Bullying can no longer be ignored and more particularly with regard to its role in impeding attainment of inclusive education. Today, bullying is more pervasive and lethal than it has ever been. It is sad to see students losing their lives in the hands of fellow students who are supposed to be their friends and brothers. Even more saddening as McAdams, Charles & Christopher (2012) reports, parents have had to withdraw their children from some schools, thanks to the actions of bullies. In essence, it is no myth that bullying exerts a terrible toll on overall school community, be it the targets, perpetrators, and bystanders. It robs students off opportunity to learn, in addition to inflicting emotional scars which affect their overall stand within an educational institution.
“Safety of kids at school really has a strong effect on how well they will learn. When kids feel safe at school, they have a positive learning environment that allows them to focus wholly on their academics, in turn, producing better grades. When kids are bullying or being bullied in school, their attention slips away from their studies and their academic achievement is directly affected (McAdams, Charles & Christopher, 2012, 112).”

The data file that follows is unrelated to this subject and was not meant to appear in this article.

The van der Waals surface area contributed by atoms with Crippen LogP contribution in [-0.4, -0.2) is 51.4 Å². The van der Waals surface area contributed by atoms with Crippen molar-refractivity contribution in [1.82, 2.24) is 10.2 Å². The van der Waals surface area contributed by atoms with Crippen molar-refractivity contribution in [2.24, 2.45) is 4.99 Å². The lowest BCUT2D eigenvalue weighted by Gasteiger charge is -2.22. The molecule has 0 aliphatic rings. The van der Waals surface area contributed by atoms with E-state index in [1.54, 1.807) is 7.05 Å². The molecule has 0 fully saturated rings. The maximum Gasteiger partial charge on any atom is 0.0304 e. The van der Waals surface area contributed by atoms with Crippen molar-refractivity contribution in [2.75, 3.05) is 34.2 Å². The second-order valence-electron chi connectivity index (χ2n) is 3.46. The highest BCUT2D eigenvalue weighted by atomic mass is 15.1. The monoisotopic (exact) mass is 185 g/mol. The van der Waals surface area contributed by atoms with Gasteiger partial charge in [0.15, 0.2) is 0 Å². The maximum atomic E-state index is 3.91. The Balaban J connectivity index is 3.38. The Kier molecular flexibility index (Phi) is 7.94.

Bullying as a barrier to inclusive education is however hugely misunderstood. Many think of bullying in schools in terms of a generic picture where a big, scary boy approaches a younger, punier child and makes demands such as, “Give me your lunch!”, proceeds to turn the victim upside down, empties his pockets and back-pack for lunch money and any stacks. This is however just a rudimentary image of bullying; in essence, bullying is not always as simple as it looks, and it does not necessarily have to involve physical violence to be considered bullying. There are multiple forms of bullying which ultimately bar achievement of inclusive education. According to Milsom & Gallo (2006), bullying can be physical, verbal or